My experiences suggest that incentivised snowballing promotes rapid, low-cost recruitment to IMR. In one study, non-diabetic adult participants with no eating disorder history who completed a 64-item baseline questionnaire and nine further items a week later were entered into a £25 cash prize draw (B. Gardner & Abraham, 2009). A separate £25 cash prize was offered to the person who enrolled most study completers. Two researchers e-mailed details to friends, family and colleagues, and in the first week 94 participants completed the baseline questionnaire. In total 266 baseline participants (202 of whom completed the study) were recruited over 40 days. This period included 17 days on which data collection slowed to three or fewer baseline responses; we subsequently re-sent the advert to original recipients, which stimulated renewed recruiter activity. The best recruiter enlisted 16 participants.

I have also used incentivised snowballing in parallel with traditional recruitment methods (B. Gardner & Abraham, in press). A paper questionnaire mailed with a prepaid reply envelope to 1200 car drivers in Brighton and Hove prompted only 85 responses over four months, despite three £50 cash prizes on offer to participants. Incentivised snowballing recruited 105 local drivers in 21 days to an online version of the questionnaire, and the leading recruiter received £25 for enrolling seven participants.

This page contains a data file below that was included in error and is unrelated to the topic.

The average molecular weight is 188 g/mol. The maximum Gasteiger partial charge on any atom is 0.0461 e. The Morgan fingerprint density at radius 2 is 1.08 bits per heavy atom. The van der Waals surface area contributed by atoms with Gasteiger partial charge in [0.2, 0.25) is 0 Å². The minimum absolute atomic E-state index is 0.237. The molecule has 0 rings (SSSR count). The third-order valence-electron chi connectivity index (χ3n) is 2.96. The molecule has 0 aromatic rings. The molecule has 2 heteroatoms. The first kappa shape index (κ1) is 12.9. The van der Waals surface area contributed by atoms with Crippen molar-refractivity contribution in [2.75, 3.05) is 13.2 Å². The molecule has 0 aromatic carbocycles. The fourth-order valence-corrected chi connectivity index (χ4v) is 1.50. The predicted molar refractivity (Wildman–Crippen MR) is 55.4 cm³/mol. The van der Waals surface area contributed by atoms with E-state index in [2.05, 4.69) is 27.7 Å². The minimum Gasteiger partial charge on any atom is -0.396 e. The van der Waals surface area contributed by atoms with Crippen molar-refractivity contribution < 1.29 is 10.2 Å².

Of course, data collection speed using incentivised snowballing will depend on the inclusiveness of participant criteria. Also, reliance on online social networks makes the technique unsuitable for recruiting from certain populations (e.g. those with limited internet access, though the principle of incentivised recruitment could be applied to non-IMR). Additionally, growing membership of web-based networks makes it difficult to anticipate biases arising from sampling exclusively from these groupings, and potential ethical issues surrounding rewarding members of larger social systems should also be considered. Ethical problems associated with e-mailing unsolicited study advertisements (Hewson, 2003) can be minimised by requesting that study details are forwarded only to known others, and unethical recruiter activity (e.g. pressuring others to participate, spam mails to unknown recipients) should be explicitly discouraged in a code of recruiter practice attached to the e-mail. The researcher however retains responsibility for recruiter behaviour and must provide contact details so as to accommodate potential complaints about unscrupulous recruiters. Potential pros and cons should be considered carefully when deciding whether to use incentivised snowballing (see Table 2).